It’s been two years of writing on this blog and I figured it was time to bring the basics together in one place for ease of reference. So I gathered the most relevant posts to present them in the form of a basic course. You will also find this blog post as a new page under “Terminology 101” for future reference. And, of course, I will be adding information as this blog grows, so keep visiting!
An overview of the basic terminology and approaches used. But first, make sure you read about how to overcome Terminologiphobia!
Hurry up! Sign up to these free webinars: Click here to sign up.
- May 19: “Improve translation quality and protect your brand with terminology management” by Gabriele Sauberer, I interviewed Gabriele (read here) and it is thanks to her and Blanca Nájera from TermNet too that this blog exists. They approved the idea of creating this blog as my final project for the Terminology Manager certification. I look forward to learning from her again.
- May 25: “How terminology management helps to increase productivity” by Barbara Inge Karsch. I also interviewed her (read here) and although her blog is currently inactive, it is a great place to read about practical cases of terminology work. Read it here: BIK Terminology.
- June 7: “Terminology management in practice – real world example” by Silvia Cerrella Bauer. I have made reference to some of Silvia’s papers, so I’m sure this will be a very interesting webinar.
- June 13: “Your questions answered – terminology management with SDL MultiTerm” by Tom Imhof of SDL Trados.
Please note I’m promoting these events on my own, without any compensation from SDL Trados. I just share whatever is available as training on terminology. So if you are planning to have a terminology event, let me know and I’ll be happy to share. We need more webinars like these.
TermCoord offers a catalogue of downloadable terminology books and other resources which I comment below to help you get a better idea of its contents. I mention first the publications whose full version is downloadable and then proceed with other publications for which other type of information is available.
Click here to see their complete catalogue that provides the links to each resource. You may also consult my page on Readings on Terminology.
Downloadable terminology books and guides (full version)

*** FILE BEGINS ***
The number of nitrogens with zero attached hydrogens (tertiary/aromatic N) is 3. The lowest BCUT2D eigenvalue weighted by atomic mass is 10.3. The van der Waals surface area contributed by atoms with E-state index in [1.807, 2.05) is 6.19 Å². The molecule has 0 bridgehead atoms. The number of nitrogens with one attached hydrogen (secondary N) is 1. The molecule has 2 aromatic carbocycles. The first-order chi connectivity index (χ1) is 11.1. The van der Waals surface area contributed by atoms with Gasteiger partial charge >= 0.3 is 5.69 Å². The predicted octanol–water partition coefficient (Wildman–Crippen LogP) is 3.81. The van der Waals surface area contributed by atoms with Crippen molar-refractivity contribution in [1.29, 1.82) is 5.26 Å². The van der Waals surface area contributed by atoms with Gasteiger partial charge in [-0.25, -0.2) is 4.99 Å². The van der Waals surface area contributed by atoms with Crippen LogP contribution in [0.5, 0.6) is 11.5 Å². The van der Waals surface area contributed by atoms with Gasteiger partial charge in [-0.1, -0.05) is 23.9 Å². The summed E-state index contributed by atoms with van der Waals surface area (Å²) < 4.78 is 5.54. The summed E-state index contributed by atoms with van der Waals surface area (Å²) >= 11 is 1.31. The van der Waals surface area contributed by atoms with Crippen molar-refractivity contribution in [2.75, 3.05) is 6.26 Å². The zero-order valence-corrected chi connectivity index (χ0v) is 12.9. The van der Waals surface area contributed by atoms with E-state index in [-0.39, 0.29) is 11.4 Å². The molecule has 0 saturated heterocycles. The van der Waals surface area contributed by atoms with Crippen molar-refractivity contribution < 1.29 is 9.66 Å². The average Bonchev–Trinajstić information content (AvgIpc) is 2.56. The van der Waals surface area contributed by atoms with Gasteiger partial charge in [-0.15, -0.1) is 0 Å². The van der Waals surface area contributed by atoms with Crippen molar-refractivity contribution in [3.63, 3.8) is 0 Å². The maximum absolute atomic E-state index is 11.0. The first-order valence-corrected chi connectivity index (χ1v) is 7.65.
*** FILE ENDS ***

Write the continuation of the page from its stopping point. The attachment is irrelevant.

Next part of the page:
The Conference of Translation Services of European States (COTSOES) “Recommendation for Terminology Work” (2002), made available in PDF form this publication in English, French, German, and Italian. (TermCoord provides the English and French versions.) A must-have guide if you want to learn all the ins and outs of terminology. This is the second edition that covers the following topics: What is terminology, terminological cooperation, the terminological record, terminological working methods, and classification. It includes three annexes: basic concepts, bibliography, and useful internet addresses.
When I receive mail from my readers, I feel that my work on this blog is worth the long hours of writing and researching. This time I was honored to receive a note from Prof. Dr. Georg Löckinger, a professor of technical communication at the University of Applied Sciences Upper Austria, and a university-trained translator and terminologist, who tells me that he reads my blog feeds regularly.
I truly appreciate the feedback that he provided on my recent blog post on terminology standards. He corrected some inaccuracies on my post, mostly on the list of committees and standards, and suggested links to freely-available standards.
I wanted to publicly thank him for taking the time to make the corrections, since this blog is educational and I know it helps all of us to be informed and learn about terminology.
Thank you, Mr. Löckinger, for your kind words supporting my blog. It is people like you who keep this blog going!
You can read the new version by clicking here.
If you missed it, the Terminology Coordination Unit of the European Parliament has been revamping its website and recently included a side bar that shows many options for easy access: http://termcoord.eu/